Risk of peripheral neuropathy five times higher for common genetic group

Keith Alcorn
Published: 26 August 2005

An inherited mutation in human mitochondria found in around 10-15% of Caucasians places these individuals at five-fold higher risk of developing peripheral neuropathy after exposure to d4T/ddI (stavudine and didanosine) according to an analysis of a large international study that compared ddT/ddI-based combination therapy with AZT/3TC (zitovudine/ lamivudine) -containing regimens.

The study provides another genetic predictor of a severe drug-related toxicity in HIV-positive people, and is likely to stimulate further studies to determine whether genetic predictors of peripheral neuropathy also exist among people of African origin.

The study looked at mitochondrial haplotypes in 509 people who participated in the ACTG 384 study and who had DNA available for analysis. One hundred and forty-seven developed peripheral neuropathy during the study, of whom 73% were receiving d4T/ddI at the time (p<0.001).

Peripheral neuropathy was more common in people who had had very low CD4 cell counts in the past (the nadir CD4 cell count), or high viral load at baseline. It was also common in older people. No difference was observed by race or sex.

In order to analyse genetic determinants, the researchers looked at polymorphisms (natural variations or mutations) in mitochondria (bodies within cells that generate energy for cellular processes). They hypothesised that some genetic patterns in mitochondria might make carriers more susceptible to the effects of nucleoside analogue drugs on mitochondrial DNA polymerase gamma, since inhibition of this polymerase by nucleoside analogues is thought to contribute to a wide range of drug-related toxicities in people treated with this class of drugs.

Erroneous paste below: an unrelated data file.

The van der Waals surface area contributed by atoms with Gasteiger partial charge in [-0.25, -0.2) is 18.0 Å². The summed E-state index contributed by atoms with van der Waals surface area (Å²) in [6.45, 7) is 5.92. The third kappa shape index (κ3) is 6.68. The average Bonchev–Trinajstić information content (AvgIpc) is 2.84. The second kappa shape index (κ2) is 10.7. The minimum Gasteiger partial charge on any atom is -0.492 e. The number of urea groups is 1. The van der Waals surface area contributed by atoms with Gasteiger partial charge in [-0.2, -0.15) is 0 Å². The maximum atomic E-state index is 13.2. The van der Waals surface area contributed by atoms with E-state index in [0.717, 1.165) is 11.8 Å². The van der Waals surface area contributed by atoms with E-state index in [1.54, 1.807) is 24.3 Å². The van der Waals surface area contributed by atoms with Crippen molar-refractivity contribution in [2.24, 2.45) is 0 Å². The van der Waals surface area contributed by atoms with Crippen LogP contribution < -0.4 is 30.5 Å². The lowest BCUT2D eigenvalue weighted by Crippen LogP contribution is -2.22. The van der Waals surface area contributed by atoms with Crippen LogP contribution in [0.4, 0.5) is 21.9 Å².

In order to obtain coherent results the researchers looked only at Caucasians, because the number of different polymorphisms in the mitochondrial DNA of people of European origin is much smaller than in Africa. Whilst Europeans belong to one of nine haplogroups, Africans may belong to one of more than 100 haplogroups. This difference is believed to be due to human migration patterns over many millennia.

Among white participants, peripheral neuropathy was diagnosed in 70 individuals, of whom 48 were taking d4T/ddI. In this subset, individuals who developed peripheral neuropathy were 5.4 times more likely to carry haplotype group T (p=0.009), compared to an odds ratio of 2.8 when all white participants were analysed. Multivariate analysis showed that belonging to haplotype group T carried a similar level of risk as treatment with d4T/ddI for the development of peripheral neuropathy.

The authors are uncertain why this particular haplogroup should be associated with an increased risk of peripheral neuropathy, since it is not associated with any other sort of illness or type of mitochondrial dysfunction, but they point out that other forms of disease associated with a mitochondrial polymorphism probably require an additional risk factor, and they suggest that the combination of the `T` haplogroup with nucleoside analogues that have a greater inhibitory effect on mitochondrial DNA polymerase gamma might lead to toxicity.

They also note that with the continuing widespread use of d4T in developing countries, especially Africa, it will be important to characterise the haplogroups associated with drug-related peripheral neuropathy in Africans.


Hulgan T et al. Mitochondrial haplogroups and peripheral neuropathy during antiretroviral therapy: an adult AIDS clinical trials group study. AIDS 19: 1341-1349, 2005.

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